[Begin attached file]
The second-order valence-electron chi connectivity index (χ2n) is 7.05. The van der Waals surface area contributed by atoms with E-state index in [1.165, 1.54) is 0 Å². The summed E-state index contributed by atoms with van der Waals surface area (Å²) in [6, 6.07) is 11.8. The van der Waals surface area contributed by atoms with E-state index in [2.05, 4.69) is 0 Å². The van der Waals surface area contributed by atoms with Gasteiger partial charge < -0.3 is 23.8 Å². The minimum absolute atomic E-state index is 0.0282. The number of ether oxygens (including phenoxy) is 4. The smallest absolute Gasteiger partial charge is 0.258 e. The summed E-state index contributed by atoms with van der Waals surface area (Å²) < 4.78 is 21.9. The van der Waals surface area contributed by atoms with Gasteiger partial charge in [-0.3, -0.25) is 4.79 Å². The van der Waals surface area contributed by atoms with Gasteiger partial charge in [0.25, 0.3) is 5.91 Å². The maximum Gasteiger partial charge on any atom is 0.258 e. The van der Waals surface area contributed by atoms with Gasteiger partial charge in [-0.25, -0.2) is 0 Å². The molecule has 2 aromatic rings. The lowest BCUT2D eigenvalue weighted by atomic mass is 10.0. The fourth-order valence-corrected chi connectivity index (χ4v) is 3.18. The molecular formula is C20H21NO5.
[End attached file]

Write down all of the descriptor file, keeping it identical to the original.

The second-order valence-electron chi connectivity index (χ2n) is 7.05. The van der Waals surface area contributed by atoms with E-state index in [1.165, 1.54) is 0 Å². The summed E-state index contributed by atoms with van der Waals surface area (Å²) in [6, 6.07) is 11.8. The van der Waals surface area contributed by atoms with E-state index in [2.05, 4.69) is 0 Å². The van der Waals surface area contributed by atoms with Gasteiger partial charge < -0.3 is 23.8 Å². The minimum absolute atomic E-state index is 0.0282. The number of ether oxygens (including phenoxy) is 4. The smallest absolute Gasteiger partial charge is 0.258 e. The summed E-state index contributed by atoms with van der Waals surface area (Å²) < 4.78 is 21.9. The van der Waals surface area contributed by atoms with Gasteiger partial charge in [-0.3, -0.25) is 4.79 Å². The van der Waals surface area contributed by atoms with Gasteiger partial charge in [0.25, 0.3) is 5.91 Å². The maximum Gasteiger partial charge on any atom is 0.258 e. The van der Waals surface area contributed by atoms with Gasteiger partial charge in [-0.25, -0.2) is 0 Å². The molecule has 2 aromatic rings. The lowest BCUT2D eigenvalue weighted by atomic mass is 10.0. The fourth-order valence-corrected chi connectivity index (χ4v) is 3.18. The molecular formula is C20H21NO5.